Waiting out spring as I manage my seasonal allergies

For columnist Kristin Entler, spring brings hope, but also sinus pain

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by Kristin Entler |

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I’ve been thinking about the weather and how it affects the body.

Despite all the beauty that April brings, the warmer weather that signals to the flowers and trees that it’s time to bud again, spring is my least favorite season because it’s the time of year when my sinuses are most inflamed.

I imagine that’s a somewhat unpopular opinion about spring. I assume winter is generally the least favorite season, and I understand why. With nature in dormancy, the environment becomes saturated in an unalive stillness. Winter is a sad season.

Rates of depression go up, often resulting in a seasonal affective disorder diagnosis. Referred to by the perhaps too on-the-nose acronym of SAD, many people with depression find that it flares up in the colder months, when it’s darker and a layer of ice on the ground keeps everyone huddled inside. I’m not immune to winter’s effects; I recently wrote a column about finding places I can safely go to find moments of joy to help me survive the season.

So when I see the pink dogwood blossoms emerge, I feel hopeful, just like everyone else.

Despite spring being my least favorite season, something in me softens when I see tulips bloom out of the dark Ozark dirt where I live in northwest Arkansas. After months of gray skies, cold weather, and two intense bouts of snow — more than I’m used to in a season, being from Alabama — I can’t help but stop and take in the sight of the orange and bright-pink hues of tulips on my walk to drop off a book at the library. 

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The downside of spring

I’ve known since I was little that sinus disease occurs in over half of adults with cystic fibrosis (CF). Even as a kid, I’d end up with sinus infections at least once a year. Usually in the spring. Sometimes in the fall. I missed a lot of school as a result. But I’ve yet, knock on wood, to require sinus surgery.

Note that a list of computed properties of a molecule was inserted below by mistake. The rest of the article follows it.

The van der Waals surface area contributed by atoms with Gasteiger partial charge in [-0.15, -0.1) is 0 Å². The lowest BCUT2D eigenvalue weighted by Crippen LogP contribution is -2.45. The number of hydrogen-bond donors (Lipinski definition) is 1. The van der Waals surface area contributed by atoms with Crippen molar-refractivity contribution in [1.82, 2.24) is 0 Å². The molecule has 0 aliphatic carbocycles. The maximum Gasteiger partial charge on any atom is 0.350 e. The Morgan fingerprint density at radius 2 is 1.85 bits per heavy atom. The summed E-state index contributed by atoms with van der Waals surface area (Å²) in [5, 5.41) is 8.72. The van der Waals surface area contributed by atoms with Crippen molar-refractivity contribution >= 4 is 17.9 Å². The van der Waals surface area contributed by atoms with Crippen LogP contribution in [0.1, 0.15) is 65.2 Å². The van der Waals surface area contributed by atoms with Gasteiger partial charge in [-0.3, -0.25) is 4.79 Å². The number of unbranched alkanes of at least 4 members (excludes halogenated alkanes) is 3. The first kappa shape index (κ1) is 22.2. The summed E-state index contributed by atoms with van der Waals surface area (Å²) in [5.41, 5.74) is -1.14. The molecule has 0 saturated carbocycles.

Still, my sinuses start hurting only a minute or two after I step outside and lock my front door. Like my mom, I’m extremely sensitive to tree and flower pollen. Remembering I have in my bag a fresh, disposable KN95 mask, which can help relieve allergy symptoms, I pull it out and put it on my face, pinching it around my nose to ensure a proper seal to keep particles out and prevent my glasses from fogging up.

Almost instantly, my sinuses feel relief. The ache that spreads from behind my left eye and down the entire left side of my face, that makes my mouth hurt from my inflamed sinuses pressing on some nerve, starts to ease up. I think about how necessary and unfortunate it is that every part of my body is so connected. 

Without my sinuses connecting to my eyes and mouth, the pain might be concentrated in just my nose. If my sinuses weren’t connected so directly to my throat, mucus wouldn’t drain into my lungs when I lie down to sleep at night. 

This particular sinus flare hasn’t settled into my lungs. Using over-the-counter nasal spray and a gentle saline rinse helps flush microscopic annoyances from the back of my head, preventing them from festering into an infection. But short of medical intervention with surgery or, if an infection happens, prescribed antibiotics, there’s not much I can do for this flare besides letting it pass. 

I pull up the weather app on my phone and feel anticipatory relief that rain might come soon and wash the film of yellow off the surfaces, cleansing the air for a few days before spring inevitably continues.

Maybe soon I’ll be able to start unraveling on the page all the difficult, disability-related experiences I’ve been existing through. So I watch the flowers bloom and wait for the season to change.

Note: Cystic Fibrosis News Today is strictly a news and information website about the disease. It does not provide medical advice, diagnosis, or treatment. This content is not intended to be a substitute for professional medical advice, diagnosis, or treatment. Always seek the advice of your physician or other qualified health provider with any questions you may have regarding a medical condition. Never disregard professional medical advice or delay in seeking it because of something you have read on this website. The opinions expressed in this column are not those of Cystic Fibrosis News Today or its parent company, BioNews, and are intended to spark discussion about issues pertaining to cystic fibrosis.


Katie O'Grady avatar

Katie O'Grady

I also don't love spring despite all the pretty flowers and greenery. I get burning pain in my sinuses. I have done everything including allergy shots for years. Nothing seems to work. Trikafta has helped with decreasing my sinus infections but I still get burning sinus pain that also radiates to my jaw. I also have asthma that is very reactive to the tree pollen. I run a lot, and in the spring, my lungs get so tight, and I can't take deep breaths, which affects my legs and forces me to stop running. Thankfully, I have only had a hand full of asthma attacks. Thanks for sharing your story. I always felt like no one related to me on the allergy/ asthma side of having CF.


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